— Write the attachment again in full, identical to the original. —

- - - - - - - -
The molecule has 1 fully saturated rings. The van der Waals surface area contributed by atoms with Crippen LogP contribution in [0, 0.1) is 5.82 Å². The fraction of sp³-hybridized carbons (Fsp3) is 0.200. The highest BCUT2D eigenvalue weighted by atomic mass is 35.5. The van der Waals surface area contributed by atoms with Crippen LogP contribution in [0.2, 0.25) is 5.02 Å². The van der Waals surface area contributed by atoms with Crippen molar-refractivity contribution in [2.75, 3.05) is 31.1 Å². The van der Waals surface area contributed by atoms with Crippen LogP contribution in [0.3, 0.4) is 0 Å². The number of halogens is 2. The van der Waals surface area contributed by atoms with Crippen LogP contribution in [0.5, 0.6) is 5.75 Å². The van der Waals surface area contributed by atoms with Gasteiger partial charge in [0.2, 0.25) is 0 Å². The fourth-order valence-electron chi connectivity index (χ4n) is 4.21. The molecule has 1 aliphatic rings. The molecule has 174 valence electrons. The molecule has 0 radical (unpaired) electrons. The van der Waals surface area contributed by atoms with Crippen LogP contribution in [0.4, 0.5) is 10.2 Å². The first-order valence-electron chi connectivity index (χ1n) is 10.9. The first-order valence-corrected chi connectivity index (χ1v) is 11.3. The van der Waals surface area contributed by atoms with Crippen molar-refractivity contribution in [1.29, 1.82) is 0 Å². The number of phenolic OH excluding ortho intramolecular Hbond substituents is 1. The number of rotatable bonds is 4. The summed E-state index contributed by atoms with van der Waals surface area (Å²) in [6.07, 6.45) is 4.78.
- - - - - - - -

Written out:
The molecule has 1 fully saturated rings. The van der Waals surface area contributed by atoms with Crippen LogP contribution in [0, 0.1) is 5.82 Å². The fraction of sp³-hybridized carbons (Fsp3) is 0.200. The highest BCUT2D eigenvalue weighted by atomic mass is 35.5. The van der Waals surface area contributed by atoms with Crippen LogP contribution in [0.2, 0.25) is 5.02 Å². The van der Waals surface area contributed by atoms with Crippen molar-refractivity contribution in [2.75, 3.05) is 31.1 Å². The van der Waals surface area contributed by atoms with Crippen LogP contribution in [0.3, 0.4) is 0 Å². The number of halogens is 2. The van der Waals surface area contributed by atoms with Crippen LogP contribution in [0.5, 0.6) is 5.75 Å². The van der Waals surface area contributed by atoms with Gasteiger partial charge in [0.2, 0.25) is 0 Å². The fourth-order valence-electron chi connectivity index (χ4n) is 4.21. The molecule has 1 aliphatic rings. The molecule has 174 valence electrons. The molecule has 0 radical (unpaired) electrons. The van der Waals surface area contributed by atoms with Crippen LogP contribution in [0.4, 0.5) is 10.2 Å². The first-order valence-electron chi connectivity index (χ1n) is 10.9. The first-order valence-corrected chi connectivity index (χ1v) is 11.3. The van der Waals surface area contributed by atoms with Crippen molar-refractivity contribution in [1.29, 1.82) is 0 Å². The number of phenolic OH excluding ortho intramolecular Hbond substituents is 1. The number of rotatable bonds is 4. The summed E-state index contributed by atoms with van der Waals surface area (Å²) in [6.07, 6.45) is 4.78.